Biden: Delay Kavanaugh vote to give accuser a fair, respectful hearing

Biden: Delay Kavanaugh vote to give accuser a fair, respectful hearing
© Greg Nash

A spokesperson for Joe BidenJoe BidenAre Democrats turning Trump-like? Volatile presidential polls spark new round of anxieties British Bookmaker: Warren has replaced Biden as Democratic primary favorite MORE said Monday that the former vice president believes the Senate Judiciary Committee should delay its scheduled vote on Supreme Court nominee Brett Kavanaugh to allow for a congressional hearing with the woman who has accused Kavanaugh of sexual misconduct.

Christine Blasey Ford, a professor at Palo Alto University in California, went public with her accusation over the weekend. The Judiciary Committee is slated to vote Thursday on whether to send Kavanaugh's nomination to the full Senate for confirmation.

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"Vice President Biden believes Professor Ford deserves a fair and respectful hearing of her allegations, and that the Committee should undertake a thorough and non-partisan effort to get to the truth, wherever it leads," Biden's spokesperson said in a statement. "He believes the vote should be postponed to allow this to happen appropriately, because this is an appointment for life to the nation's highest court and getting the decision right is more important than getting it done on a rushed timeline."

Sen. Dianne FeinsteinDianne Emiel FeinsteinTrump administration urges Congress to reauthorize NSA surveillance program The Hill's Morning Report - More talk on guns; many questions on Epstein's death Juan Williams: We need a backlash against Big Tech MORE (Calif.), the top Democrat on the Judiciary Committee, announced last week that she had passed along to investigators information of the alleged incident from an individual who at the time did not want to be named.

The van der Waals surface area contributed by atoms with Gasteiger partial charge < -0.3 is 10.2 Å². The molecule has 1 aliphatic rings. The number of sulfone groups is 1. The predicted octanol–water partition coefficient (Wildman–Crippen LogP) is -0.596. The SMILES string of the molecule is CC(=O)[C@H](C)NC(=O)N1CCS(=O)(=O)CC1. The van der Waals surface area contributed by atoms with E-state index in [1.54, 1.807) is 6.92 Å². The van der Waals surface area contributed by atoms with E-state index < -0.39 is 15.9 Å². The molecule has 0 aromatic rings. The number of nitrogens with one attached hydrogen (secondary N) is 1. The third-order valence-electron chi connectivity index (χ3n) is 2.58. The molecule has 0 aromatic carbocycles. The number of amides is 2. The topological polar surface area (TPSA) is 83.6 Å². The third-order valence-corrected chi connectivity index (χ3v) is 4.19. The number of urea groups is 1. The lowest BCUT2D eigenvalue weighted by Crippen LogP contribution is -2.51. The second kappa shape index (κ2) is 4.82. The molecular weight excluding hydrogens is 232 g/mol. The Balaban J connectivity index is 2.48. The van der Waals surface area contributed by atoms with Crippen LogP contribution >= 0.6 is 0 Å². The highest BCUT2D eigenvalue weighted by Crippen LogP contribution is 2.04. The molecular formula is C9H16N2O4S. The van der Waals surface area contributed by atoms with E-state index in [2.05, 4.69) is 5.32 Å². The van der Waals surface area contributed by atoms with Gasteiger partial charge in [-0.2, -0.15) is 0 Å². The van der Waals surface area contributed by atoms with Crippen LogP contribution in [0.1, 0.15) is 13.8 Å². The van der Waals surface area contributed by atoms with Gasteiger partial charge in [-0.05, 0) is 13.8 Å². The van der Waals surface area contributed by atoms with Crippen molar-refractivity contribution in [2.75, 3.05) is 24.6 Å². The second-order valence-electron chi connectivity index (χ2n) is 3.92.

Ford told The Washington Post that Kavanaugh pinned her to a bed and attempted to remove her clothes in the early 1980s when both of them were minors in high school. She said he "groped her over her clothes, grinding his body against hers and clumsily attempting to pull off her one-piece bathing suit and the clothing she wore over it."

Kavanaugh has denied the accusations against him.

Democrats are calling for the committee vote to be delayed, saying Ford's allegations against Kavanaugh are credible and that investigators need to pursue the matter.

Taylor Foy, a spokesman for Senate Judiciary Committee Chairman Chuck GrassleyCharles (Chuck) Ernest GrassleyGOP senators call for Barr to release full results of Epstein investigation Trump health official: Controversial drug pricing move is 'top priority' Environmental advocates should take another look at biofuels MORE (R-Iowa), released a statement to the Post saying it was "disturbing" that "uncorroborated allegations from more than 35 years ago, during high school, would surface on the eve of the committee vote."

Sen. Lindsey GrahamLindsey Olin GrahamGraham warns Trump on Taliban deal in Afghanistan: Learn from 'Obama's mistakes' Appropriators warn White House against clawing back foreign aid Trump meets with national security team on Afghanistan peace plan MORE (R-S.C.), a member of the Judiciary Committee, said he agreed with Grassley "about the substance and process regarding the allegations."

Graham maintained that the confirmation vote should continue as scheduled, but that he would "gladly listen to what [Ford] has to say and compare that against all other information we have received about Judge Kavanaugh."

Another member of the Judiciary Committee, Sen. Jeff FlakeJeffrey (Jeff) Lane FlakeArpaio considering running for former sheriff job after Trump pardon Overnight Energy: Warren edges past Sanders in poll of climate-focused voters | Carbon tax shows new signs of life | Greens fuming at Trump plans for development at Bears Ears monument Carbon tax shows new signs of life in Congress MORE (R-Ariz.), said Sunday that he thought the panel should delay the vote until they had more information about the allegations.

"For me, we can't vote until we hear more," Flake told the Post.

Biden was chairman of the Judiciary Committee in 1991 when Anita Hill testified against Clarence Thomas, who at the time was a Supreme Court nominee. Biden was a senator from Delaware when he voted against Thomas, and he said last year that he regretted not defending Hill more from "attacks on her by some of my Republican friends."

Updated at 11:20 a.m.